Even given all that driving, our gas bill was about $192. During this time, that’s probably 6 full tanks. So all in all, gas is a pretty low expense in the grand scheme of the Grand Teton/Yellowstone National Park cost.
Lodging around Grand Teton and Yellowstone National Parks can be a bit tricky. Both parks are SO large, you really could stay in 3 different places to cut down on driving each day. It’s also (obviously) a very remote area, so lodging options are limited. If you’re curious about options, be sure to check out the full posts I wrote on a trip to Yellowstone and to Grand Teton.
We were only on our trip for a week, but we stayed in FOUR different places. We stayed in hotels in Salt Lake on our first and last nights of the trip, totally about $240 total. In Jackson Hole, we splurged a bit and stayed at a really nice mountain lodge! One night was about $250… a bit more than we would normally pay. But it was SO close to the park and really lovely. In Yellowstone, we stayed in an Airbnb for the remaining 4 nights and this ran us almost $600!
Again, we booked this trip last minute so I think our accommodations could have been cheaper if I had more time to plan several months in advance. For one week, our lodging and accommodations total cost came to $1,198.59.
I think for a week of travel, we ended up doing okay in the food department! As always, we tried to limit food costs by stopping at the grocery store in Salt Lake City. We stocked up on bread, peanut butter, snack bars, apples, and pasta for easy dinners. Honestly, after long days of hiking and exploring we had 0 desire to go out to a restaurant, anyway. We ate out a few times when we had shorter days or were in Salt Lake City. Otherwise, we kept it pretty simple.
We even brought a giant bowl of pasta and sauce to sit in the back of our SUV and look for wildlife, haha!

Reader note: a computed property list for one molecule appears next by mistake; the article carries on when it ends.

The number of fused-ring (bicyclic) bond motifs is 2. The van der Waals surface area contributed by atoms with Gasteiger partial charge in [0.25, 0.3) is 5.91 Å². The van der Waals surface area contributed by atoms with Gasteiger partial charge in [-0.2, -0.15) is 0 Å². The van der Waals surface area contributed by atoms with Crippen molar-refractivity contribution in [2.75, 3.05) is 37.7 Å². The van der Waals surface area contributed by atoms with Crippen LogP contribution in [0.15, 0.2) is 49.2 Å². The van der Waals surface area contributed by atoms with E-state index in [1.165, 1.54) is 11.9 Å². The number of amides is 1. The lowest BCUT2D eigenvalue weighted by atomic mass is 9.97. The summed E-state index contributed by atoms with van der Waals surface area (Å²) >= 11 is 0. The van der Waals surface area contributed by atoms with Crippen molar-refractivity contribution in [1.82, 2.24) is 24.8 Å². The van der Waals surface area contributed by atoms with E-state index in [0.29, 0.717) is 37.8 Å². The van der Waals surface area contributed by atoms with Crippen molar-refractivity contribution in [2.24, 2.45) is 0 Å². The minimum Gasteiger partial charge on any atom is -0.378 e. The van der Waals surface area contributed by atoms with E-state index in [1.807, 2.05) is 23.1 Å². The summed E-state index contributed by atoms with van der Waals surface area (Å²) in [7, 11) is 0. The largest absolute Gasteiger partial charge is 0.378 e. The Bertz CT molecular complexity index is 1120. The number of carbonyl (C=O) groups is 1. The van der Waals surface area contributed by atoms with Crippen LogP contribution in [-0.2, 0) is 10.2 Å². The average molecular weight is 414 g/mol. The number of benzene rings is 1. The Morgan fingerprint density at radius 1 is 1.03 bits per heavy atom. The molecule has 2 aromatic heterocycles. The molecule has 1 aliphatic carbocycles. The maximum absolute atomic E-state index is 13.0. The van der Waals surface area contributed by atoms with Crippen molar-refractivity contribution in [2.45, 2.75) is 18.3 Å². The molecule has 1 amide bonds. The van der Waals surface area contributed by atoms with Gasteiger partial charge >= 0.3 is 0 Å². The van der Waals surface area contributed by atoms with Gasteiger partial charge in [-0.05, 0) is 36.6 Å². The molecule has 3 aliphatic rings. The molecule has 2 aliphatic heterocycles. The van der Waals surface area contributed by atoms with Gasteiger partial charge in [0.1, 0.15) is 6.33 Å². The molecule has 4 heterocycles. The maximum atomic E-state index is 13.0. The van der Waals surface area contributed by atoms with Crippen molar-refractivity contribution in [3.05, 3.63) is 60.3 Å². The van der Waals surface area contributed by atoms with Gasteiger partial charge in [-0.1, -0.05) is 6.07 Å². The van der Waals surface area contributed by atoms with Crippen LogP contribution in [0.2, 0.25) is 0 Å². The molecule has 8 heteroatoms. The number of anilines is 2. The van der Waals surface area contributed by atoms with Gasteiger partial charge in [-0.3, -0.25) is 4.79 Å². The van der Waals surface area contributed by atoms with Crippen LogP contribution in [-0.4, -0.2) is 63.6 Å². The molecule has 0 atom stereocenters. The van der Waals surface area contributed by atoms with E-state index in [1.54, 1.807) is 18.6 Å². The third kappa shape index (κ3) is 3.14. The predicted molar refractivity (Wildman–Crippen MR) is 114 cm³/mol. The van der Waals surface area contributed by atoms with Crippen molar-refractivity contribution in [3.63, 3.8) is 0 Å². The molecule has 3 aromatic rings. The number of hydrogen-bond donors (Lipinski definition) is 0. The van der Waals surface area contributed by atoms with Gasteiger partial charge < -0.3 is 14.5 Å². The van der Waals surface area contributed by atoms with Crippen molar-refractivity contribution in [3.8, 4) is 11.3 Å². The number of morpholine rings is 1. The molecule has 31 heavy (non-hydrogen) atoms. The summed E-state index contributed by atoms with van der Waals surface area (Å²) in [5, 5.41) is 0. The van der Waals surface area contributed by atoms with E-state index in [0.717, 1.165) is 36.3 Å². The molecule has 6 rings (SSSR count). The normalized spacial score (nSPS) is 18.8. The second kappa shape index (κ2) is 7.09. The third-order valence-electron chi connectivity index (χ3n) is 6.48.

For 7 days, our grand total on food was $435.93.
I always say to make sure to add souvenirs to your budget because you don’t want to leave anyone out! This includes things for yourself and friends/family if you decide to bless them with a gift 😉
This category surprised me… I didn’t think we spent this much on souvenirs! National Parks do tend to inflate their prices a bit for the convenience of buying it there and for conservation efforts as well.
We bought gifts from a mix of local stores in the towns near the parks and at the park gift shops.
Our grand total for souvenirs was $300.27.
You may also like…USA ROad Trip Budget: how much we spent in 6 weeks on the road
The miscellaneous category includes anything we bought that I couldn’t figure out how to stick into one of the other categories. Most likely… I saw it on our credit card statement and had no idea what it was for! This includes park fees and random gas station stops.
You do have to pay an entry fee to get into both Yellowstone National Park and Grand Teton National Park. The entrance fee for each is $35.00. If you are planning to go to more than two parks in a year though, I recommend the America the Beautiful pass for $80. It will allow you to get into any national park or monument without paying the individual entry fee.
The total cost for miscellaneous purchase was $133.51.
The cost of a yellowstone and grand teton road trip
For one week driving through Grand Teton and Yellowstone, we spent $3,926.81!
Wowza. That’s a large number. A good portion of this is airfare and transportation. A rental car is a bit non-negotiable, but if you have special status with any car services and/or can catch a great deal on airfare, the trip itself really isn’t that expensive.
Because of the remote location of both Yellowstone and Grand Teton National Parks, you end up paying for convenience. Overall, the price is SO worth it and there are a myriad of ways to make your trip more affordable. These are just our personal numbers. I’m always happy to chat if you have any questions about budgeting or planning for your trip!
Is this more or less than you thought it would cost to visit Yellowstone National Park and Grand Teton?